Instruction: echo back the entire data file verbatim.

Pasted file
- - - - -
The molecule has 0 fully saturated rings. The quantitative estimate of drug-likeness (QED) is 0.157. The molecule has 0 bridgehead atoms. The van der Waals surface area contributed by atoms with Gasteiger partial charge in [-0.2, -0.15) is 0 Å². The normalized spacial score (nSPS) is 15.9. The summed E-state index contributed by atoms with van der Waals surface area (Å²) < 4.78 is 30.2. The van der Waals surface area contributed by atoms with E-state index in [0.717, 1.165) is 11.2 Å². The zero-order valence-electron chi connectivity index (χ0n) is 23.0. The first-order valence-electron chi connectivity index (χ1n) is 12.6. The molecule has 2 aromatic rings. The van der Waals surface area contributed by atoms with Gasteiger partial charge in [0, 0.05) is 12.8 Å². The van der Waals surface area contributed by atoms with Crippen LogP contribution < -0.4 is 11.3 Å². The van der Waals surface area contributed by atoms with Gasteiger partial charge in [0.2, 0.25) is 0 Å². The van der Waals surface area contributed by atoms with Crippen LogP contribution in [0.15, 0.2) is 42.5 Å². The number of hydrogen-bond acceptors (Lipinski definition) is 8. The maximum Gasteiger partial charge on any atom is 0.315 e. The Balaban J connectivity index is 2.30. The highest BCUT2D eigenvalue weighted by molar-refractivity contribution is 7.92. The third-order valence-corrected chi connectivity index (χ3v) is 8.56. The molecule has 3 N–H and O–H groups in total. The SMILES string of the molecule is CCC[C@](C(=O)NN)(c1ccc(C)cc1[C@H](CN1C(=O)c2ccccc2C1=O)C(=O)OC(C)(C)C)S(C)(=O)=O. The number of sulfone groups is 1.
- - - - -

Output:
The molecule has 0 fully saturated rings. The quantitative estimate of drug-likeness (QED) is 0.157. The molecule has 0 bridgehead atoms. The van der Waals surface area contributed by atoms with Gasteiger partial charge in [-0.2, -0.15) is 0 Å². The normalized spacial score (nSPS) is 15.9. The summed E-state index contributed by atoms with van der Waals surface area (Å²) < 4.78 is 30.2. The van der Waals surface area contributed by atoms with E-state index in [0.717, 1.165) is 11.2 Å². The zero-order valence-electron chi connectivity index (χ0n) is 23.0. The first-order valence-electron chi connectivity index (χ1n) is 12.6. The molecule has 2 aromatic rings. The van der Waals surface area contributed by atoms with Gasteiger partial charge in [0, 0.05) is 12.8 Å². The van der Waals surface area contributed by atoms with Crippen LogP contribution < -0.4 is 11.3 Å². The van der Waals surface area contributed by atoms with Gasteiger partial charge in [0.2, 0.25) is 0 Å². The van der Waals surface area contributed by atoms with Crippen LogP contribution in [0.15, 0.2) is 42.5 Å². The number of hydrogen-bond acceptors (Lipinski definition) is 8. The maximum Gasteiger partial charge on any atom is 0.315 e. The Balaban J connectivity index is 2.30. The highest BCUT2D eigenvalue weighted by molar-refractivity contribution is 7.92. The third-order valence-corrected chi connectivity index (χ3v) is 8.56. The molecule has 3 N–H and O–H groups in total. The SMILES string of the molecule is CCC[C@](C(=O)NN)(c1ccc(C)cc1[C@H](CN1C(=O)c2ccccc2C1=O)C(=O)OC(C)(C)C)S(C)(=O)=O. The number of sulfone groups is 1.